With fires in Colorado and Arizona consuming more than 500,000 acres of forest earlier this summer and other wildfires burning three million acres across the U.S. as of July 4, Evergreen Helicopters Inc. (EHI) of McMinnville, Ore., scrambled to keep crews in action to meet Forest Service and international fire-suppression needs.
“We have only five aircraft contracted full time in the lower 48 states, 20 aircraft on contract in Alaska and up to 20 additional aircraft that can be sent to fires as needed,” said EHI president Tim Wahlberg. Earlier this summer, he said, EHI helicopters and crew simultaneously fought fires in Colorado, Arizona and Mexico.
One of eight subsidiaries owned by Evergreen International Aviation, EHI provides helicopter and fixed-wing services for a number of industries, including aerial application; construction and heavy lift; forestry and logging; marine services; petroleum support; powerline construction and patrol; recreation and research; emergency airlift; and cargo and personnel transportation, as well as in support of the other Evergreen divisions. However, firefighting is by far the largest chunk of EHI’s business, accounting for a full 30 percent of the company’s operations, according to Wahlberg.
“Of the 175 people employed by EHI, every person has at some time or another been involved in our firefighting operations,” said Wahlberg. When at full strength, as happened earlier this summer, EHI has up to 50 pilots on its payroll. The majority of these are helicopter pilots, since EHI no longer uses fixed-wing aircraft on firefighting missions. Instead, a fleet of 35 helicopters, ranging from the heavy-lift Sikorsky S-64 Skycrane to the nimble Eurocopter SA 315B Lama, is available to battle the flames while a veteran Lockheed C-130 tanker sits forlorn outside the company’s new museum in McMinnville. The extreme range in helicopter capabilities allows EHI to perform firefighting missions in a variety of locations; though the published service ceiling of the Lama is 17,720 ft, Wahlberg said the Evergreen Lamas have made mountain rescues at nearly 20,000 ft.
“The Forest Service has become sophisticated in getting the best economy for each helicopter being used,” Wahlberg told AIN. “The fire season is generally during the summer, which forces the helicopters to fly in hot-and-high conditions. Accordingly, it is looking for more light helicopters since they come closer to their maximum lifting capacity at higher density altitudes. Eventually, a Lama can outlift a Bell 212 at high altitudes.”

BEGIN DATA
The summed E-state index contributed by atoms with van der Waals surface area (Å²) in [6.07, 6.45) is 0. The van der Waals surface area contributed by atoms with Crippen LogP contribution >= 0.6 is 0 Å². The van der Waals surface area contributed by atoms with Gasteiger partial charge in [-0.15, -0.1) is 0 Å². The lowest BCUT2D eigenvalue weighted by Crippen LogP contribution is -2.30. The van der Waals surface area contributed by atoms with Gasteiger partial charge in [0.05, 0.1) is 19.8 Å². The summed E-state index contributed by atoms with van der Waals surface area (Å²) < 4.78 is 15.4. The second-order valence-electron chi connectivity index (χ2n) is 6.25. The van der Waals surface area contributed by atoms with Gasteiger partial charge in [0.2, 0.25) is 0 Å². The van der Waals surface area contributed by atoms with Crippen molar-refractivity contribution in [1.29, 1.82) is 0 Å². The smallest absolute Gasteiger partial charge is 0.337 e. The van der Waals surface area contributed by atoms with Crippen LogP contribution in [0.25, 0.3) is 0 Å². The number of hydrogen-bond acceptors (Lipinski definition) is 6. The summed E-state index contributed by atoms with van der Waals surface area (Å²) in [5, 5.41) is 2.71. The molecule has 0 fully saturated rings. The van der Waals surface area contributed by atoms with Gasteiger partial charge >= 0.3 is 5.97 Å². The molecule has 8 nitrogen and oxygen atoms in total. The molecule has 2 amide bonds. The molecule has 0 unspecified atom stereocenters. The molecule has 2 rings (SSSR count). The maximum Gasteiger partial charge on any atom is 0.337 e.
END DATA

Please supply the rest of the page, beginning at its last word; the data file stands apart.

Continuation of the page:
This may explain why Evergreen’s fleet consists of only two Type I (heavy lift) helicopters, the Skycrane and a Sikorsky S-61; nine Type II helos, including Bell 212s and 205s; and 26 Type III rotorcraft, including 13 Bell 206s, seven Eurocopter AS 350 AStars, three Lamas and a handful of others. Type II helicopters can lift 1,200 to 2,499 lb, while Type I aircraft can lift more than 5,000 lb.
This doesn’t mean that Evergreen is ignoring the usefulness of its heavy lifters. Early in last year’s firefighting season, Aero Union completed the upgrade of Evergreen’s Skycrane with a new snorkel system that fills the aircraft’s 2,200-gal belly tank in approximately 43 sec. A foam-injection system dispenses a controlled amount of chemical to conform with the desired concentration level, and the Aero Union patented constant-flow tank-door actuation design allows increased drop control and more uniform coverage. The entire package has now been branded by Aero Union as its new Skycrane Heli-tanker program.
In addition to the helicopters available for firefighting, EHI supplies more than a dozen rotorcraft to clients on permanent contract, including a fleet of six Hughes 500
helicopters performing aerial application missions in Africa to combat “river blindness” caused by the black fly. Contrary to its name, EHI also operates a small fleet of fixed-wing aircraft, including a Learjet 35, Gulfstream II, two Cessna 206s, two Lockheed C-130s and three Casa 212s. All of the fixed-wing aircraft operate under the company’s Part 135 certificate, generally for executive or cargo transport, depending on the aircraft.
Evergreen looks for experience when hiring its firefighting pilots, including a minimum of 400 hr in the aircraft type. “Fire makes its own weather, with severe updrafts and downdrafts,” said Wahlberg, noting that the pilots must be particularly familiar with the operation of that aircraft to work fires. “Many times the fires occur in the mountains, and mountain flying itself is difficult, even without the fire. There can be up to six operators with rotary- and fixed-wing aircraft working in a smoky area. Spotter airplanes try to keep everyone safe, and if it’s too smoky we won’t fly.”